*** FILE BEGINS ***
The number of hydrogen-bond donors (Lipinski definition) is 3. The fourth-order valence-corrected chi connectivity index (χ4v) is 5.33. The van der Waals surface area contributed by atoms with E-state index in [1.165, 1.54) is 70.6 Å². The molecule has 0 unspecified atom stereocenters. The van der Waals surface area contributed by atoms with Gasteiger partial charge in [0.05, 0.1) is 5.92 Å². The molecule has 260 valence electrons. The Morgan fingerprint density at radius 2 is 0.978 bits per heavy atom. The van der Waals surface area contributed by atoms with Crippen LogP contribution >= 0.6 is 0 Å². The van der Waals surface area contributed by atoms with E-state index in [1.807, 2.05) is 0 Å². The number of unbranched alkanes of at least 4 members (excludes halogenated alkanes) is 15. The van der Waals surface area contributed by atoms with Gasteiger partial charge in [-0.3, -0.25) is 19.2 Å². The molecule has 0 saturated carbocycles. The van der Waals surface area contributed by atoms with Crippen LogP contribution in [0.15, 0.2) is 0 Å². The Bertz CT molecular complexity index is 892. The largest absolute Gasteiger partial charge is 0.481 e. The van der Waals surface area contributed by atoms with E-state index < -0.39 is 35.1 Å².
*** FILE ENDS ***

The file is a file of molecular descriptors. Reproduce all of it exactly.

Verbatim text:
The number of hydrogen-bond donors (Lipinski definition) is 3. The fourth-order valence-corrected chi connectivity index (χ4v) is 5.33. The van der Waals surface area contributed by atoms with E-state index in [1.165, 1.54) is 70.6 Å². The molecule has 0 unspecified atom stereocenters. The van der Waals surface area contributed by atoms with Gasteiger partial charge in [0.05, 0.1) is 5.92 Å². The molecule has 260 valence electrons. The Morgan fingerprint density at radius 2 is 0.978 bits per heavy atom. The van der Waals surface area contributed by atoms with Crippen LogP contribution >= 0.6 is 0 Å². The van der Waals surface area contributed by atoms with E-state index in [1.807, 2.05) is 0 Å². The number of unbranched alkanes of at least 4 members (excludes halogenated alkanes) is 15. The van der Waals surface area contributed by atoms with Gasteiger partial charge in [-0.3, -0.25) is 19.2 Å². The molecule has 0 saturated carbocycles. The van der Waals surface area contributed by atoms with Crippen LogP contribution in [0.15, 0.2) is 0 Å². The Bertz CT molecular complexity index is 892. The largest absolute Gasteiger partial charge is 0.481 e. The van der Waals surface area contributed by atoms with E-state index < -0.39 is 35.1 Å².